This month wedding planner Mark Niemierko shares his top tips on what to consider when selecting your wedding photographer. Arrange to meet with your photographer before your big day. The…
Written by confettiadmin Last updated: March 16, 2010
For all the build-up, many couples find that the big day itself passes in a bit of a blur. Having a wedding video means you can replay it all at your leisure, giving you the chance to watch your dad’s dodgy dancing or hear the best man’s speech all over again. . .and again.
Image Courtesy Of Bayvista Studios
A video also means you can catch everything you missed while you were busy shaking hands in the receiving line or posing for photos and it’s a great way to share your celebrations with friends and relatives who weren’t able to be there.
There are various options for how to capture the event on video, the most popular being to hire a professional operator. This can be relatively expensive, so it’s certainly something you need to add to your wedding budget. As with a photographer, it’s also a good idea to shop around until you find a videographer who provides the style you’re looking for, and also stays within your budget.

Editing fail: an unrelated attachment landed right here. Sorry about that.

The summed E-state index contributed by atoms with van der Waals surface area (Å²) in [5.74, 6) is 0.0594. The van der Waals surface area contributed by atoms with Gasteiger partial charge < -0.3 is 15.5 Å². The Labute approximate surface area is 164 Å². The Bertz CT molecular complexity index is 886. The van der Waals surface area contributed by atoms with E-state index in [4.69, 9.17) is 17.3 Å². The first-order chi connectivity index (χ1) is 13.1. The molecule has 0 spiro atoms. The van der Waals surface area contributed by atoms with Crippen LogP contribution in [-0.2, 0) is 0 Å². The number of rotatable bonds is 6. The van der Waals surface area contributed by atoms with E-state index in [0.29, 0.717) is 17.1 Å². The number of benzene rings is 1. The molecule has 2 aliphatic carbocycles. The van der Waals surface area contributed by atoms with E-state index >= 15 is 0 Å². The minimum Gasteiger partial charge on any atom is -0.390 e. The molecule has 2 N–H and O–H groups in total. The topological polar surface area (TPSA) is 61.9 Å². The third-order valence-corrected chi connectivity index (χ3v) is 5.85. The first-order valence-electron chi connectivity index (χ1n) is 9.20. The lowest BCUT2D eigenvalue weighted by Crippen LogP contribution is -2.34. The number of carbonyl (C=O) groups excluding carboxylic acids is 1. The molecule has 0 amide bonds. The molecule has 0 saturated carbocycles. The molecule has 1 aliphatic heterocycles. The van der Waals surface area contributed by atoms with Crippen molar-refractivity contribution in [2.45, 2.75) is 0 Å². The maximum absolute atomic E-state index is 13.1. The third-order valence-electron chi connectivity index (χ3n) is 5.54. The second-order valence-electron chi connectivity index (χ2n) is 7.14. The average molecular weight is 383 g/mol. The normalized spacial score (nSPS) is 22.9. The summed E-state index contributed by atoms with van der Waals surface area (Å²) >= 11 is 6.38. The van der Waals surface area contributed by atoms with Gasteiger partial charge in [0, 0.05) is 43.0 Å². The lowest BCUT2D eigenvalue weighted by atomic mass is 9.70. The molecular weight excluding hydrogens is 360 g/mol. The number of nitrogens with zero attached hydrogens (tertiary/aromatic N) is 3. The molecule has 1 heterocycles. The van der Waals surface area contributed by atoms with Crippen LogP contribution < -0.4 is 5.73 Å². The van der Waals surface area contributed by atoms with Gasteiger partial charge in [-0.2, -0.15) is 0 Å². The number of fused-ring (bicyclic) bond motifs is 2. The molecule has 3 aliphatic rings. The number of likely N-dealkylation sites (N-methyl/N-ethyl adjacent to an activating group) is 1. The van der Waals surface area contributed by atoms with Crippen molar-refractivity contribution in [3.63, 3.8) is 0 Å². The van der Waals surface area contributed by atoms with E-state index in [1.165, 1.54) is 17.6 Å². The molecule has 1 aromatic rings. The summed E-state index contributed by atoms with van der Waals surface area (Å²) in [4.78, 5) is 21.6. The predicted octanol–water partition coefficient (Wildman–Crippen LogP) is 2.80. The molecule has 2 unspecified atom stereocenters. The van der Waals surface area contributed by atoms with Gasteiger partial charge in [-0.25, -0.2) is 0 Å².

A less expensive option is to buy, borrow or hire a video camera and ask a friend or relative to film the day for you. Be sure to ask someone who will enjoy doing it, and also who isn’t too involved in the big day. Let them know what you’d really like to capture on camera, and remember that they’re doing you a favour. This isn’t going to be a professional job!
Short sharp bursts of 10 to 20 seconds of filming can be the most effective, especially if you get them professionally edited to music. And finally…remember to ask your minister or registrar for permission to film the ceremony, and be prepared to pay for the privilege.